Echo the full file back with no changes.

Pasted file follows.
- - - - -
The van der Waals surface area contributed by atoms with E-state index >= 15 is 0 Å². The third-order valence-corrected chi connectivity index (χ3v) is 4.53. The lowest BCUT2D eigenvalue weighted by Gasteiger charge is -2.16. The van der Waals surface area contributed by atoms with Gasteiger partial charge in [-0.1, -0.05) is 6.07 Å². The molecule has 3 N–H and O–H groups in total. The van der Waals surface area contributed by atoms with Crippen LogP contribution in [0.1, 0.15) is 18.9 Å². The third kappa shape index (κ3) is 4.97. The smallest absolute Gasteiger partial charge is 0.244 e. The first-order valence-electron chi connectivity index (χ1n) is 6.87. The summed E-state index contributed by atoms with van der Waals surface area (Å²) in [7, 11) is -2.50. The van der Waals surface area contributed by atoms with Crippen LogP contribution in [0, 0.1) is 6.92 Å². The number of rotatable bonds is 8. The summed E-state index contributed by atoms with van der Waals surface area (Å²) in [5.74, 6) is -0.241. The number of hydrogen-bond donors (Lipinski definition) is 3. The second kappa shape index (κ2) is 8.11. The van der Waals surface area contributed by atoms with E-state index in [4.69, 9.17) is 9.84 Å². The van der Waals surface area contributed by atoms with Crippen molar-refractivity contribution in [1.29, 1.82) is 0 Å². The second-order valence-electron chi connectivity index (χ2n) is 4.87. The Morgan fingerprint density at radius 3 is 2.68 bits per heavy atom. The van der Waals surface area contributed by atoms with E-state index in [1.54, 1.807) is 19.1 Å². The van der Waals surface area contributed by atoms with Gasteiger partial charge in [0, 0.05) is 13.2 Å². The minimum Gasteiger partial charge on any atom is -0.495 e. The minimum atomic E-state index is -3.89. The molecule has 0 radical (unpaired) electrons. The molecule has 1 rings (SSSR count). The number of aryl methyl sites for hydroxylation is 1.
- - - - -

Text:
The van der Waals surface area contributed by atoms with E-state index >= 15 is 0 Å². The third-order valence-corrected chi connectivity index (χ3v) is 4.53. The lowest BCUT2D eigenvalue weighted by Gasteiger charge is -2.16. The van der Waals surface area contributed by atoms with Gasteiger partial charge in [-0.1, -0.05) is 6.07 Å². The molecule has 3 N–H and O–H groups in total. The van der Waals surface area contributed by atoms with Crippen LogP contribution in [0.1, 0.15) is 18.9 Å². The third kappa shape index (κ3) is 4.97. The smallest absolute Gasteiger partial charge is 0.244 e. The first-order valence-electron chi connectivity index (χ1n) is 6.87. The summed E-state index contributed by atoms with van der Waals surface area (Å²) in [7, 11) is -2.50. The van der Waals surface area contributed by atoms with Crippen LogP contribution in [0, 0.1) is 6.92 Å². The number of rotatable bonds is 8. The summed E-state index contributed by atoms with van der Waals surface area (Å²) in [5.74, 6) is -0.241. The number of hydrogen-bond donors (Lipinski definition) is 3. The second kappa shape index (κ2) is 8.11. The van der Waals surface area contributed by atoms with E-state index in [4.69, 9.17) is 9.84 Å². The van der Waals surface area contributed by atoms with Crippen molar-refractivity contribution in [1.29, 1.82) is 0 Å². The second-order valence-electron chi connectivity index (χ2n) is 4.87. The Morgan fingerprint density at radius 3 is 2.68 bits per heavy atom. The van der Waals surface area contributed by atoms with E-state index in [1.54, 1.807) is 19.1 Å². The van der Waals surface area contributed by atoms with Gasteiger partial charge in [0, 0.05) is 13.2 Å². The minimum Gasteiger partial charge on any atom is -0.495 e. The minimum atomic E-state index is -3.89. The molecule has 0 radical (unpaired) electrons. The molecule has 1 rings (SSSR count). The number of aryl methyl sites for hydroxylation is 1.